Fitch boosts Los Angeles County rating ahead of note sale
Los Angeles County received a one-notch upgrade of its issuer default rating to AA-plus by Fitch Ratings, affecting more than $2 billion in outstanding debt.
Fitch also upgraded the rating on the county's certificates of appreciation and lease revenue bonds to AA from AA-minus.
The upgrade “is especially gratifying given the complexity of the county’s finances and the number of economic variables outside of the control of county government,” Joseph Kelly, the county’s treasurer and tax collector, said in a statement.
Fitch's upgrade of the county's long-term underlying credit rating “reflects the combined strength of the county's continued solid revenue performance and prospects, strong economic underpinnings, moderately low long-term liability burden, and highest level of gap-closing capacity,” analysts wrote.
The upgrade came ahead of the county's plans to price $700 million in tax revenue anticipation notes this week. Bank of America Merrill Lynch and Morgan Stanley are lead managers.
Note proceeds will be used to smooth cash flow management for general fund operations during fiscal 2020.
Omnicorp is financial adviser and Hawkins Delafield & Wood is bond counsel.
The county holds general obligation bond ratings of Aa1 from Moody’s Investors Service and AA-plus from S&P Global Ratings.
County officials partly credited strong population growth, declining unemployment, improving wealth levels and a steady growth in consumer spending for the ratings.
The net assessed value of properties is $1.6 trillion, which represents a 5.8% increase from fiscal year 2018-19, according to the county.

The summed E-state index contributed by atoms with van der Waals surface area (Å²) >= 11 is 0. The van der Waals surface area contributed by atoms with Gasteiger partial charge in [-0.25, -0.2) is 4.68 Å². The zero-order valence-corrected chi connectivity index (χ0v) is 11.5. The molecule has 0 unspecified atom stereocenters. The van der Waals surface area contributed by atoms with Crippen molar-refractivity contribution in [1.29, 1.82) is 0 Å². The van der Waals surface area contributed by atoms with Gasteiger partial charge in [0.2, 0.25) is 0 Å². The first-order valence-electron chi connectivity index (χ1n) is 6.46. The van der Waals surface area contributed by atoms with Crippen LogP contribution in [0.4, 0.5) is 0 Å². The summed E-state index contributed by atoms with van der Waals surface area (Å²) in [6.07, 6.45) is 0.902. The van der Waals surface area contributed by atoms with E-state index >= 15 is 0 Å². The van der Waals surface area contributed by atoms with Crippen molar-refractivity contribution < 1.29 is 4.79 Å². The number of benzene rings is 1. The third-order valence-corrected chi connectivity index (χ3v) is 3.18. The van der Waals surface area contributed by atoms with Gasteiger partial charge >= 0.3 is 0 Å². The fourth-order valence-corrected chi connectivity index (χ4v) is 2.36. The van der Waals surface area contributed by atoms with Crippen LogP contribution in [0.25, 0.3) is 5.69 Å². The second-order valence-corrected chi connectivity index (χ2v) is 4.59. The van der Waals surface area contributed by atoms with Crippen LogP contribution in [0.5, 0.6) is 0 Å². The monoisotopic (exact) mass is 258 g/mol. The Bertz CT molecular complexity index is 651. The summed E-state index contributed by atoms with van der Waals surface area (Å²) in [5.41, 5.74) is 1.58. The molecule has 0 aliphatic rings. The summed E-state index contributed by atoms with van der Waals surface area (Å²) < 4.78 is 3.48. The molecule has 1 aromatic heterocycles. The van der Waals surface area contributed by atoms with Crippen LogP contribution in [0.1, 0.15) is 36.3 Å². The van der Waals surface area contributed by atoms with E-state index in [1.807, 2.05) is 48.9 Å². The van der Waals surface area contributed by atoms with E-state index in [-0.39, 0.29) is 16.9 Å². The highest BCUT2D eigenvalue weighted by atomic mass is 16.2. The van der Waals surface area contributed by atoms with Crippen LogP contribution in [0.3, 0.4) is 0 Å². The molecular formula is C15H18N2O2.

The net direct debt burden is $2.4 billion, though overall debt from overlapping jurisdictions totals $39 billion, according to Fitch analysts, who wrote that level of debt is a moderately low burden on the county taxpayer’s resources. The $2.4 billion figure includes the county’s plans to issue $350 million of long-term lease revenue bonds in first quarter fiscal 2020 as take-out financing for commercial paper on completed construction projects.
Even with the county’s plans to sell roughly $1.6 billion in lease revenue bonds over the next several years, the long-term liability burden would remain moderate,” Fitch wrote.
The new debt would also include $425 million to help pay the $650 million cost of a new building at Los Angeles County Museum of Art and $883 million in fiscal 2024 for a new correctional treatment facility.
Kelly estimates that each increase in L.A. County’s long-term credit rating could reduce interest expense by up to $2 million for every $100 million borrowed on a long-term debt issuance.
“Our budget continues to strike a balance between programmatic priorities and fiscal responsibility," said Sachi Hamai, the county CEO.